Upon receipt of the generous boxes from colleagues in GSK Korea including donations from individuals, I wanted to give them to the MOST NEEDED, not just any kid. With the help of my colleagues working on the KMC programmes who knows a lot about babies and children in poor condition, we decided to visit Pumwani Maternity Hospital and Nutrition center in Kibera.
At KMC Unit in Pumwani Maternity Hospital
I handed over the box to Bridget who is managing KMC programme in Pumwani. She has been involved in KMC programme for more than 4 years as one of the initial participants to be trained of KMC in Kenya. She will hand out the goods to the most needed when they visit the facility for regular follow-up after discharge from KMC. That day, I was able to provide some T-shirts, pens, and candies to 2 of the most needed mothers who were in the ward by myself – Bridget let me know that they have bigger kids who need to go to school and they would appreciate this small gifts the most. It made me happy.
At Kibera slum area
It was my first time visiting the Kibera even though it is not far from where I am staying. Upon entry of Kibera district, Pauline, my colleague, told me “Watch out for your phone and keep the window closed”. From this, I realized that this is the real slum apart from just poor areas that we’ve been visiting so far.
Also, in the middle of Kibera, I saw a few churches which were big, clean, and magnificently nice compared to its surrounding environments. It was obvious where the poor people’s money is going to. It is sad but also easily observed in any other poor towns or suburban areas near Nairobil.
Still, Kibera was a big town by itself. There were kids in school uniforms, barbershops, bars, diners, and market places in between those narrow, muddy alleys. Even though it may seem like a deserted hut, a hotel made of slate walls was also on operation.
At Carolina Nutrition Center in Kibera
This nutrition center working to solve famine issues in the middle of Kibera was once supported by Save the Children, but now is fully funded by Carolina foundation. Not all the kid is allowed to enter the programme. They are screened based on physical exam including wrist size and others, and their homes are also visited by programme operators to check general situation. These kids can stay for 3 month at the maximum and they are discharged after clinician’s assessment – There was a small clinic right next to the building.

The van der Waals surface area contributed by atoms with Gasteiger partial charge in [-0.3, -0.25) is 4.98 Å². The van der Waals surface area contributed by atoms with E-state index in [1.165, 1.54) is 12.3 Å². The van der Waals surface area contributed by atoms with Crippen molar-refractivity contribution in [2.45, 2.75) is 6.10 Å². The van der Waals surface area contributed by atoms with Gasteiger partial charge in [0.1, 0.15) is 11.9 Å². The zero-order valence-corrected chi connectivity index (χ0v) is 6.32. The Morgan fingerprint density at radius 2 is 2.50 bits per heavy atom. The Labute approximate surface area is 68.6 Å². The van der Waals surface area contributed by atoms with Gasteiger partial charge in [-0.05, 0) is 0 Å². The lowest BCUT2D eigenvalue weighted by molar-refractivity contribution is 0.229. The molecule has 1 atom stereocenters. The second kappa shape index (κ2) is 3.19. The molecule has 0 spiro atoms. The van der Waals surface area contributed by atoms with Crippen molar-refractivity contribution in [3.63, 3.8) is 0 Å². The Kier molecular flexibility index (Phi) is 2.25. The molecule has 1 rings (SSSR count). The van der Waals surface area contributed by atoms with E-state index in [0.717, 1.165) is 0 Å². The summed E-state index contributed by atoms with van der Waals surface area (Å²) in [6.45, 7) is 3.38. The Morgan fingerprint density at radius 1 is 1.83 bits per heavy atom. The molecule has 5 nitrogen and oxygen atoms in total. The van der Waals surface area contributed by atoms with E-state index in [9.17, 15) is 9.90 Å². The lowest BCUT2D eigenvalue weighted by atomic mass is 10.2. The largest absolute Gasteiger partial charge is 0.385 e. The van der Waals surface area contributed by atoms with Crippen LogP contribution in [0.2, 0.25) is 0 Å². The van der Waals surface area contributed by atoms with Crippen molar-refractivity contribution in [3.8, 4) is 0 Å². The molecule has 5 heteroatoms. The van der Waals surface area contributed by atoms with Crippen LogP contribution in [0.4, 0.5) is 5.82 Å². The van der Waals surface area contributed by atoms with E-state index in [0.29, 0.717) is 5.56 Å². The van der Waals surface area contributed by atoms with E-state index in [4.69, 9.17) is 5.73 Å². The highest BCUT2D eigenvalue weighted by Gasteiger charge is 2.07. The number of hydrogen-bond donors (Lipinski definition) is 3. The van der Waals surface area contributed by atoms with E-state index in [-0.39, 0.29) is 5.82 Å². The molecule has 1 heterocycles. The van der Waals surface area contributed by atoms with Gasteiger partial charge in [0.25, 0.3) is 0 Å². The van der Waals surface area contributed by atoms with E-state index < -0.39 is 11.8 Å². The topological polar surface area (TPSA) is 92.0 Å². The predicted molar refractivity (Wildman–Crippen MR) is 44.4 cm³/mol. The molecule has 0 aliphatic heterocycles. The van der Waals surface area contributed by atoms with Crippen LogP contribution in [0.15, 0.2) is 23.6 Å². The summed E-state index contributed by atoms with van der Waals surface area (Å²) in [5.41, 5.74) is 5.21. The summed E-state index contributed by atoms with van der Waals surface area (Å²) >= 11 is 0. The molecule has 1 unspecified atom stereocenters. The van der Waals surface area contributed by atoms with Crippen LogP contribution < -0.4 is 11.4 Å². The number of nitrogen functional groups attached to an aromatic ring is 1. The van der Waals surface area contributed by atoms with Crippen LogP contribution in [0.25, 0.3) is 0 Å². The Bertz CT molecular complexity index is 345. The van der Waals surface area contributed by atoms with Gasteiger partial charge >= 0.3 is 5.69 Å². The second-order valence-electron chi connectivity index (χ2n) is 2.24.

The nursery is run in a day-care system, so kids are dropped-off by their mothers at 9 AM and brought home back at 4 PM. They also support kids going to school by providing them a graduation pack when they reach certain level of nutrition to meet the exit criteria. It includes basic foods and some stationaries for schools. Most of the mothers are single mother who didn’t finish the school, so they are also encourage to go back to school.
Depending on their nutritional status, kids are given either moderate or severe nutrition emergency kit. The severe one is labeled red and has 500 kcal/sachet, and moderate one is labeled yellow with 300kcal/sachet. Each kid is given 1 – 3 sachets per day to bring home back depending on the nutritional status and progress. Since famine is not a problem of a single kid but the problem of the whole family, these sachets are expected to be added to the home meal when being cooked at home. However, to avoid selling sachets to others or giving inappropriate portion to the kid, the weight gain is measured regularly. Parents are requested to visit the center for 1:1 consultation if the kid’s growth rate doesn’t meet the expectancy to make sure kids can get appropriate portion of the nutritional supply.
Currently, the center has no financial problem to run the programme since they can plan the yearly expenditure quite precisely and most of the required expenditure were included in the yearly budget.
We spent time at the nursery within the nutrition center to share some vitamin candies with babies and play with some crayons. Then we moved to one of primary schools in Kibera. Kids were thrilled to see Mzungu (foreigner) unlike the teacher who was happy to receive some stationaries for the classes. Kids were just happy enough with a random foreigner, camera, and photographing. Even without any indoor lighting, proper toilet, or desk, the kids were happy and classes are ongoing. It reminded me of my childhood and think how much more I’ve got at that time, not realizing that it was absolutely a privilege in the other part of the world.
On one dry, sunny day in January, I was so happy to be a Santa Clause to deliver all these presents, kindly donated by generous friends in GSK Korea to the most needed kids in Kenya.
감사합니다 GSK 한국 여러분.
여러분들의 따뜻한 마음이 잘 전달되었다고 생각하며, 이 블로그로 감사 인사를 전합니다.